March 23, 2011
For outstanding contributions to science in scholarship, research and outreach in their respective fields, Lorann Stallones of psychology and Laurie Stargell of biochemistry have been named Professor Laureates by the College of Natural Sciences.
“Professors Stallones and Stargell are two of the college’s most prominent educators,” said Jan Nerger, dean of the college. “They join the ranks of a select group – the highest academic title awarded by the college to faculty for their career accomplishments.”
Each laureate will deliver a collegewide address on an academic subject of their choice. A reception will be held at Stallones’ spring lecture on April 18, where both Stallones and Stargell will be honored. Stallones will speak at 4 p.m. in the Lory Student Center Greyrock Room on “Food Matters: Something for Everyone.”
Stargell will give a lecture in the fall.
Lorann Stallones is professor of epidemiology in the Department of Psychology and director of the Colorado Injury Control Research Center and the Institute of Applied Prevention Research. She also is director of the CSU Graduate Degree Program in Public Health, part of the inter-institutional Colorado School of Public Health.
Since joining Colorado State in 1990, Stallones has been nationally and internationally recognized as an occupational epidemiologist and has worked extensively in agricultural safety and health. In 2005, she received a research award from the National Institute for Farm Safety for major contributions to the prevention of farm injuries for an article published in “Injury Prevention.” Stallones is currently principal investigator on an NIH/Fogarty International Center funded project to train Chinese scholars to conduct agricultural injury prevention.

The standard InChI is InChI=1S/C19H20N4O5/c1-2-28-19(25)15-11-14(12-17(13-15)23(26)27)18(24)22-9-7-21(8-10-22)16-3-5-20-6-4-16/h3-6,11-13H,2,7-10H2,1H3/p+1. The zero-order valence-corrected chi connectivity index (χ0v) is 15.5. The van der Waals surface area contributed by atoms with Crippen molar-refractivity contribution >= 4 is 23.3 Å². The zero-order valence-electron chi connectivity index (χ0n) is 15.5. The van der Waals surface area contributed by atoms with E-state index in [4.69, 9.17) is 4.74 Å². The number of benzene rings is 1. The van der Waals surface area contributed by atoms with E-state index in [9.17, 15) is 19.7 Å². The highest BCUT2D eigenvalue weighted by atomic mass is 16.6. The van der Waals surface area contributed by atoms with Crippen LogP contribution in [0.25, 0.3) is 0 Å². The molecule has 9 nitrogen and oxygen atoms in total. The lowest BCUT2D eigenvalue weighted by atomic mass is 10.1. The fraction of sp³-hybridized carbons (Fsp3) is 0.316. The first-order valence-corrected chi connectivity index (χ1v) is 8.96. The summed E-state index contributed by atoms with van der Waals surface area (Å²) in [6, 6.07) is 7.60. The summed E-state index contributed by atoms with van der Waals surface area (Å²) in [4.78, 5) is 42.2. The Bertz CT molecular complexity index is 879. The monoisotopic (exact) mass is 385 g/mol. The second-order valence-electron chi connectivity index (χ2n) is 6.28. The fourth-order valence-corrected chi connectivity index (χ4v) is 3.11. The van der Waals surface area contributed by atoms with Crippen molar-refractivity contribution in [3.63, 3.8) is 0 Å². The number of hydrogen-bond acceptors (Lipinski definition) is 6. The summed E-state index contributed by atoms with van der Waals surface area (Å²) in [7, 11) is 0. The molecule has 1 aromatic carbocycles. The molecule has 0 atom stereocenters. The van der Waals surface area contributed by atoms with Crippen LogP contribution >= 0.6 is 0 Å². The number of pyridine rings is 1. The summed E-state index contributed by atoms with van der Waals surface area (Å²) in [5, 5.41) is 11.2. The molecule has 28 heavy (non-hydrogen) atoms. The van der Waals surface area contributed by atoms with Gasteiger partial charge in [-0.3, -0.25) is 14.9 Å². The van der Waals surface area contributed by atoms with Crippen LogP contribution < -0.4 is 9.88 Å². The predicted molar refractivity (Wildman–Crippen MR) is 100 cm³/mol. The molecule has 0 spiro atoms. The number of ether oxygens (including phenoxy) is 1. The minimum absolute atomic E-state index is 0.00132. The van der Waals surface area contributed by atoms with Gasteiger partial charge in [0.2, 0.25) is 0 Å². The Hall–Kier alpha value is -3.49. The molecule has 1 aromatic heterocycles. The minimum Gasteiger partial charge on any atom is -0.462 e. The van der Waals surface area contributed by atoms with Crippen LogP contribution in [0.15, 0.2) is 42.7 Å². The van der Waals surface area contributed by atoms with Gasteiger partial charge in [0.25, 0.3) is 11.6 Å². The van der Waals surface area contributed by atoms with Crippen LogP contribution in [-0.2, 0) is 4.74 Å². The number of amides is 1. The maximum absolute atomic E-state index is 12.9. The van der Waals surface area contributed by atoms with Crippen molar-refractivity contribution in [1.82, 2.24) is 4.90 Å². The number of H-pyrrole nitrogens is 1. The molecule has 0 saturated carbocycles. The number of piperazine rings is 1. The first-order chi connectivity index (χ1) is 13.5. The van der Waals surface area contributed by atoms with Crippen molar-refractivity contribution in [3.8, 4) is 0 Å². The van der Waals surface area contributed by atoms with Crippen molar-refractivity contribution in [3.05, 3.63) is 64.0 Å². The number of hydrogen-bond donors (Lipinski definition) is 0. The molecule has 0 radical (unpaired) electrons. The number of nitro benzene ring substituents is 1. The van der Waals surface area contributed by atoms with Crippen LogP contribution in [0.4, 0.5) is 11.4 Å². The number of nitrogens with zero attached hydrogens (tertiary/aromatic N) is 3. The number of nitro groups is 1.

Laurie Stargell is professor and associate chair in the department of biochemistry and molecular biology. At Colorado State, Stargell’s research focuses on yeast genetics and the basic mechanisms that govern genes. In 2010, Stargell was part of a $7.8 million grant from the National Institutes of Health to study how chromosomes untangle to expose genes that dictate cell behavior – a unique project that could have a significant impact on understanding human health.
She also has funding from the National Science foundation, which supports further gene expression studies and an outreach program with fifth graders and their teachers at an elementary school in Weld County to introduce younger Coloradoans to the excitement of scientific discovery. She is a recipient of the CNS Graduate Education and Mentoring Award and the Jack E. Cermak Outstanding Advising Award.
The title of Professor Laureate provides recipients an honorarium and three years of resources for student projects. The title remains for three years, is not renewable, and is relinquished upon retirement or transitional retirement.
Previous award recipients include: